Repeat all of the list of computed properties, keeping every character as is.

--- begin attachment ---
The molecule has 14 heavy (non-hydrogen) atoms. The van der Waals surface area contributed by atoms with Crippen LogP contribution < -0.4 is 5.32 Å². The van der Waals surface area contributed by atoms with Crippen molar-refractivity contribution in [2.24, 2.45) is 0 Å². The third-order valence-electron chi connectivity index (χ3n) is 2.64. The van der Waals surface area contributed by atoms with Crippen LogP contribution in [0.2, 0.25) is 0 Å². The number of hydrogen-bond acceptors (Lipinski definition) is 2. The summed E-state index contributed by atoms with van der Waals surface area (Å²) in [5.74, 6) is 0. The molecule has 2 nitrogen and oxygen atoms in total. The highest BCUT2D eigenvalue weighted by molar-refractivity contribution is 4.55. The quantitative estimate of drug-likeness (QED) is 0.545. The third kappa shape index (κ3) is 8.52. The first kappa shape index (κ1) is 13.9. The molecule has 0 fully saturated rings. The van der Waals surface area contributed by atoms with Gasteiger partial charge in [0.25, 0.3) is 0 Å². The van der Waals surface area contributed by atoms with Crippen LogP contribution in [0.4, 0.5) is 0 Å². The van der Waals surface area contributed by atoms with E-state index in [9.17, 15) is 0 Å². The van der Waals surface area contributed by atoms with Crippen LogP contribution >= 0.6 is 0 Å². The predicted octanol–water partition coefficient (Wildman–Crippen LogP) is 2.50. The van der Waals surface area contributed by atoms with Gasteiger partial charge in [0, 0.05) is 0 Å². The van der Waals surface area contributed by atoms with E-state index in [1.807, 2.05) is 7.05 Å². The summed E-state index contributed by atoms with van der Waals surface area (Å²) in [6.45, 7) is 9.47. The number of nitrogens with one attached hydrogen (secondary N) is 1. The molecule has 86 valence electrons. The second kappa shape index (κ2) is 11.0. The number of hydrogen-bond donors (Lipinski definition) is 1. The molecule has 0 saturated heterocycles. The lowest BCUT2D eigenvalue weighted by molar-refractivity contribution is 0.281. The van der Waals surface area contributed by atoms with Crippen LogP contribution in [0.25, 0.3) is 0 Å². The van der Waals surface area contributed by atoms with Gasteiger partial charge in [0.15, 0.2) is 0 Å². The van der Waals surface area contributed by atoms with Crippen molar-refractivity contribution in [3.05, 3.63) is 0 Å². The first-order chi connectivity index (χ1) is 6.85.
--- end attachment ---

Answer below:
The molecule has 14 heavy (non-hydrogen) atoms. The van der Waals surface area contributed by atoms with Crippen LogP contribution < -0.4 is 5.32 Å². The van der Waals surface area contributed by atoms with Crippen molar-refractivity contribution in [2.24, 2.45) is 0 Å². The third-order valence-electron chi connectivity index (χ3n) is 2.64. The van der Waals surface area contributed by atoms with Crippen LogP contribution in [0.2, 0.25) is 0 Å². The number of hydrogen-bond acceptors (Lipinski definition) is 2. The summed E-state index contributed by atoms with van der Waals surface area (Å²) in [5.74, 6) is 0. The molecule has 2 nitrogen and oxygen atoms in total. The highest BCUT2D eigenvalue weighted by molar-refractivity contribution is 4.55. The quantitative estimate of drug-likeness (QED) is 0.545. The third kappa shape index (κ3) is 8.52. The first kappa shape index (κ1) is 13.9. The molecule has 0 fully saturated rings. The van der Waals surface area contributed by atoms with Gasteiger partial charge in [0.25, 0.3) is 0 Å². The van der Waals surface area contributed by atoms with Crippen LogP contribution in [0.4, 0.5) is 0 Å². The van der Waals surface area contributed by atoms with E-state index in [9.17, 15) is 0 Å². The van der Waals surface area contributed by atoms with Crippen LogP contribution >= 0.6 is 0 Å². The predicted octanol–water partition coefficient (Wildman–Crippen LogP) is 2.50. The van der Waals surface area contributed by atoms with Gasteiger partial charge in [0, 0.05) is 0 Å². The van der Waals surface area contributed by atoms with E-state index in [1.807, 2.05) is 7.05 Å². The summed E-state index contributed by atoms with van der Waals surface area (Å²) in [6.45, 7) is 9.47. The number of nitrogens with one attached hydrogen (secondary N) is 1. The molecule has 86 valence electrons. The second kappa shape index (κ2) is 11.0. The number of hydrogen-bond donors (Lipinski definition) is 1. The molecule has 0 saturated heterocycles. The lowest BCUT2D eigenvalue weighted by molar-refractivity contribution is 0.281. The van der Waals surface area contributed by atoms with Crippen LogP contribution in [0.25, 0.3) is 0 Å². The van der Waals surface area contributed by atoms with Gasteiger partial charge in [0.15, 0.2) is 0 Å². The van der Waals surface area contributed by atoms with Crippen molar-refractivity contribution in [3.05, 3.63) is 0 Å². The first-order chi connectivity index (χ1) is 6.85.